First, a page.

Saturday, April 29, 2006

49th San Francisco International Film Festival - Day 8

Today was so extremely varied that I have to bring up the schedule to remember what I saw.

"The Lost Domain" ("Le Domaine perdu" (dir. Raoul Ruiz, Spain/France, 2005, 106 mins.) is brought to us by the genius that adapted Proust into "Time Regained" (1999). Or at least I think he is a genius. I loved "The Lost Domain" despite some quirkiness that pulled me out of the film now and then. Ruiz plays with a non-linear narrative (as he did in "Time Regained") spanning over 60 years in the life of a pilot. It is GORGEOUSLY photographed, handsomely performed (there is a moment of double-casting that threw me off a bit - one of the quirks) and lushly orchestrated. It is like watching a novel unfold. A bit of his plotting is a subject of discussion and debate, but I don't mind! I would love to see his latest film, "Klimt"!! So, following this gorgeous (did I say that already?!) poetic piece, I walked into a historic melodrama.

"October 17, 1961" (dir. Alain Tasma, France, 2005, 106 mins.) is a docudrama made for TV, recreating the "Black Night" in which thousands of Algerians were arrested and dozens killed in Paris as part of the reaction to the Algerian war. Apparently, this event was ignored by the French government for 40 years. This film wishes to dramatize that moment. However, it over compensates the historical exclusion by literally depicting the Algerians as lambs brought before the slaughter of the French police. The characters are stereotypes - they are either GOOD or EVIL, which sets up a manipulative climax, however historically justified. I just found it too melodramatic, regardless of the injustice involved.

So, I've seen the poetic and the melodramatic. Next up is the technically cutting edge of multi-media live performance, as part of the 'Spotlight: KinoTech' which has a half dozen performances and demonstrations. Tonight's program entitled "Scribble, Scrapple, I.C. You" featured live performances by Golan Levin, Sue Costabile and Laetitia Sonami, with extremely mixed results.

"Manual Input Workstation" "Scribble" and "Scrapple" were demonstrated and performed by Golan Levin. These were digitally beautiful and musically amusing performances. He has a sense of humor and playfulness in his use of the technology of manually manipulating designs on various digital capture surfaces, which act as both pallette and keyboard. I really enjoyed his stuff and would love to play with the software at home!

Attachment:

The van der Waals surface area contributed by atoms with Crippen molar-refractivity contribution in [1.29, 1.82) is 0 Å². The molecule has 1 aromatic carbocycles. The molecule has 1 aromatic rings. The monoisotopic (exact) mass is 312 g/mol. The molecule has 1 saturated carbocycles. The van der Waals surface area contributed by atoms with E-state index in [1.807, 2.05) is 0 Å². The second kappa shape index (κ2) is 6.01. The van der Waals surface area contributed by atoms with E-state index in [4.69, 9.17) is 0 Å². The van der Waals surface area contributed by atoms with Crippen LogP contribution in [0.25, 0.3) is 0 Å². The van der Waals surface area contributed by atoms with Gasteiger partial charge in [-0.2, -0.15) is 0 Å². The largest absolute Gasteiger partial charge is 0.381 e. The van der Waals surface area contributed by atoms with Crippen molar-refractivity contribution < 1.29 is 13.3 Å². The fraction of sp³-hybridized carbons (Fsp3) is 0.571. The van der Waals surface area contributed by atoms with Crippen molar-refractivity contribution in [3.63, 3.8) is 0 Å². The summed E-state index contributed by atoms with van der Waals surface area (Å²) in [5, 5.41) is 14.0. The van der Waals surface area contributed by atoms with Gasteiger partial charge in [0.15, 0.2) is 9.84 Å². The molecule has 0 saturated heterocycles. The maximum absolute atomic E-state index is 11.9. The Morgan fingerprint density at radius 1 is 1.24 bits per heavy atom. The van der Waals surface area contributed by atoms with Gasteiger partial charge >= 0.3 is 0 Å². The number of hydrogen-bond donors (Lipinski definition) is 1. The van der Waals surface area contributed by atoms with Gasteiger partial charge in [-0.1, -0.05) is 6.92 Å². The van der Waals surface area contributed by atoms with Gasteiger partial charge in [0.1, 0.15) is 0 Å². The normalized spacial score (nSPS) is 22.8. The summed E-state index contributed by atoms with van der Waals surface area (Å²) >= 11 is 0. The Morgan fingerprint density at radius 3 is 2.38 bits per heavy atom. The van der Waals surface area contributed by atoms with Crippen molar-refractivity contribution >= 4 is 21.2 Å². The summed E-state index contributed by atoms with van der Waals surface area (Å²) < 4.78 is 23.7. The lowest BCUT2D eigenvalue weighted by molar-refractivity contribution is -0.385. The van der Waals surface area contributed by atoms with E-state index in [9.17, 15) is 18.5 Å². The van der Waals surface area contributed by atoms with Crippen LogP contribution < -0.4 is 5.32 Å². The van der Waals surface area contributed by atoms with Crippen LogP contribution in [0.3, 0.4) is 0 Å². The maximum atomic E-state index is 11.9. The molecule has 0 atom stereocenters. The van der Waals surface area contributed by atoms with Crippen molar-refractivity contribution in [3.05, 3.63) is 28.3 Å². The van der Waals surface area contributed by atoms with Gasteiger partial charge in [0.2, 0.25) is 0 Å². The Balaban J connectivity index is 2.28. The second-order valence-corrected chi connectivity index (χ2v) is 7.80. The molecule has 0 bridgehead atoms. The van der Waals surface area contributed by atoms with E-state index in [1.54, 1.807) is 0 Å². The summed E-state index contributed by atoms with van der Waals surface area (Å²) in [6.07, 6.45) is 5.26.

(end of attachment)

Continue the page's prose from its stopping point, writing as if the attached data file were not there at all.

"Mini Movies" and "I.C. You" were performed by Sue Costabile and Laetitia Sonami and attempts to "...investigate the persistance of visual memory and aural associations..." by using a computerized animation technique, aka blah blah blah. This was A.R.T. - in ALL CAPS!! So, since they went THERE... This was crap. Masturbatory excrement, projected and forced upon the viewer with a sense of austentation and pretention that was a total turn off. To quote a man two rows behind me when it was finished, "Thank god that's over!"

And finally for something COMPLETELY different:

"Executive Koala" (dir. Minoru Kawasaki, Japan, 2005, 85 mins.) was the third in the 'Late Show' series, aka midnight madness! And, boy, does THIS fill the bill! A koala, who is the executive of a pickle factory, may be having psychopathic blackouts and is killing people with an axe. Or is he? A total B movie HOOT!! I had a good time despite the late hour and without imbibing on any Stella Artois, which is the sponsor of this series.

1 comment:

Maxxxxx said...

re "The Lost Domain": "Such a pretty bird!"
re "October 17, 1961": "Cranky bird!"
re "Manual Input Workstation" "Scribble" "Scrapple": "Ooooooo!"
re "Mini Movies" "I.C. You": "Shhhhhhit!"
re "Executive Koala": "Go back in the cage!"